Government steps in after student deaths in Ghana
There are as many as 75,000 Nigerians in tertiary institutions in neighbouring Ghana, which is known for providing friendly working and living conditions for foreign students.
Last week five students at the University of Cape Coast in Ghana were arrested after the gruesome murder of Nigerian social science student Godwin Ayogu, 19. He was apparently killed after trying to recover money he had lent to a fellow student.
His death followed the drowning of two Nigerian students from Knutsford University College in Accra while on an outing with university officials, and the mysterious death in October last year of 15-year-old Nigerian Austin Ogukwe, a student at Ideal College in Tema.
Nigeria's human rights community has also lent its voice to those worried about student safety in other countries. "The sanctity of life cannot be compromised under any guise. The rights of foreigners must be adequately protected," said Sylvester Odion-Akhaine, executive director of the Centre for Constitutionalism and Demilitarisation.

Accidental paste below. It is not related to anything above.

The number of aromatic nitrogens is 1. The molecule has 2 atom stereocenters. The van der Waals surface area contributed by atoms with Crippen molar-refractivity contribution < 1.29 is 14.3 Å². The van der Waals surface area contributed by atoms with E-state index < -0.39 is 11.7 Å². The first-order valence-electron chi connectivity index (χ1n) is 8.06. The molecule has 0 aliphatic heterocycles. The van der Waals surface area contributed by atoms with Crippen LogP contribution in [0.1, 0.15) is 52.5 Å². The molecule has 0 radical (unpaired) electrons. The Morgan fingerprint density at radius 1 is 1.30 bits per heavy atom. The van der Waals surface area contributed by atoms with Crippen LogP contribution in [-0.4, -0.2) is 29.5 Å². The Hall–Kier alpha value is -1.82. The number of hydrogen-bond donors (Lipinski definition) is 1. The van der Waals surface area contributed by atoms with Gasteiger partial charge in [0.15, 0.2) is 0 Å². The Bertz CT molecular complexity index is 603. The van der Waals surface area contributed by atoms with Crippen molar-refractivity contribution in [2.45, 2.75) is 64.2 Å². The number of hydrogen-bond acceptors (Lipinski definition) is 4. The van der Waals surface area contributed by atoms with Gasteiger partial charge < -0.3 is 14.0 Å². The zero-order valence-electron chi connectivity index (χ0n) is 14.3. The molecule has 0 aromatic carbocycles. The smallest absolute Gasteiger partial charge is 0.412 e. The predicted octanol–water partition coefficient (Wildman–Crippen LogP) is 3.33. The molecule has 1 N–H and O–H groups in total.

He said the issue not only posed the question of how safe Nigerian students were on the Gold Coast and in other countries, but also how interested university managements were in the well-being of foreign students, most of whom were teenagers.
Last month another Nigerian student, Adelabu Tunde, was shot dead by Malaysian police. He was killed while walking home from his studies at Legenda University.
A member of Nigeria's house of representatives, Abike Dabiri-Erewa, recently tabled a motion entitled "The Killing of Nigerian Students Abroad".
In line with the motion passed by the house, and supported by the senate, lawyer Babatunde Fashola - who is also executive governor of Lagos - appealed to Nigerian President Goodluck Jonathan to ask his Ghanaian counterpart John Mahama to take up the issue.
According to reliable sources, the presidency has sent a senior diplomat to meet the Ghanaian government about the student deaths.